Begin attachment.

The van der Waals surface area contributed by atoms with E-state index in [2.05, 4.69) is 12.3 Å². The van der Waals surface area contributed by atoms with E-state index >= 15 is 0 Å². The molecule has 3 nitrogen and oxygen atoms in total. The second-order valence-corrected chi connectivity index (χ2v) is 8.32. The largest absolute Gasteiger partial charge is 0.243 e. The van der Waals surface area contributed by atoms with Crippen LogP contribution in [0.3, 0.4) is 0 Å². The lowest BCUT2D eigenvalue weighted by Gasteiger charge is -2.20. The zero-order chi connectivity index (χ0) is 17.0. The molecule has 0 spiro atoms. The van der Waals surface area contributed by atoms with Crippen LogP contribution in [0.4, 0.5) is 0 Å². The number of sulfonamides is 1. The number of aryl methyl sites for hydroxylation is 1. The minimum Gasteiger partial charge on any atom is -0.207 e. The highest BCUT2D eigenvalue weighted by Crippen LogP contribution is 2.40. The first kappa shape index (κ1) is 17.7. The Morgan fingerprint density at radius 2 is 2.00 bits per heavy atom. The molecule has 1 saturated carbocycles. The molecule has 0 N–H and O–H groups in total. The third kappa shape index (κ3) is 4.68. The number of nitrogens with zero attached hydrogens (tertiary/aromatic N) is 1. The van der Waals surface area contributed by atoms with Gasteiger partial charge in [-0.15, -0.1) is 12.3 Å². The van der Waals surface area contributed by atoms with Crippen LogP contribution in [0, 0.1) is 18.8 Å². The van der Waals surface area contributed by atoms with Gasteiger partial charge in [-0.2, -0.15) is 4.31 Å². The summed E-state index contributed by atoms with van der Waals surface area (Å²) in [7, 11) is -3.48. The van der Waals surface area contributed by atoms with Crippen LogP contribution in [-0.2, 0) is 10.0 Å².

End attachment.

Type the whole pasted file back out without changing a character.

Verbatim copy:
The van der Waals surface area contributed by atoms with E-state index in [2.05, 4.69) is 12.3 Å². The van der Waals surface area contributed by atoms with E-state index >= 15 is 0 Å². The molecule has 3 nitrogen and oxygen atoms in total. The second-order valence-corrected chi connectivity index (χ2v) is 8.32. The largest absolute Gasteiger partial charge is 0.243 e. The van der Waals surface area contributed by atoms with Crippen LogP contribution in [0.3, 0.4) is 0 Å². The lowest BCUT2D eigenvalue weighted by Gasteiger charge is -2.20. The zero-order chi connectivity index (χ0) is 17.0. The molecule has 0 spiro atoms. The van der Waals surface area contributed by atoms with Crippen LogP contribution in [0.4, 0.5) is 0 Å². The number of sulfonamides is 1. The number of aryl methyl sites for hydroxylation is 1. The minimum Gasteiger partial charge on any atom is -0.207 e. The highest BCUT2D eigenvalue weighted by Crippen LogP contribution is 2.40. The first kappa shape index (κ1) is 17.7. The Morgan fingerprint density at radius 2 is 2.00 bits per heavy atom. The molecule has 1 saturated carbocycles. The molecule has 0 N–H and O–H groups in total. The third kappa shape index (κ3) is 4.68. The number of nitrogens with zero attached hydrogens (tertiary/aromatic N) is 1. The van der Waals surface area contributed by atoms with Gasteiger partial charge in [-0.15, -0.1) is 12.3 Å². The van der Waals surface area contributed by atoms with Crippen LogP contribution in [0, 0.1) is 18.8 Å². The van der Waals surface area contributed by atoms with Gasteiger partial charge in [-0.2, -0.15) is 4.31 Å². The summed E-state index contributed by atoms with van der Waals surface area (Å²) in [7, 11) is -3.48. The van der Waals surface area contributed by atoms with Crippen LogP contribution in [-0.2, 0) is 10.0 Å².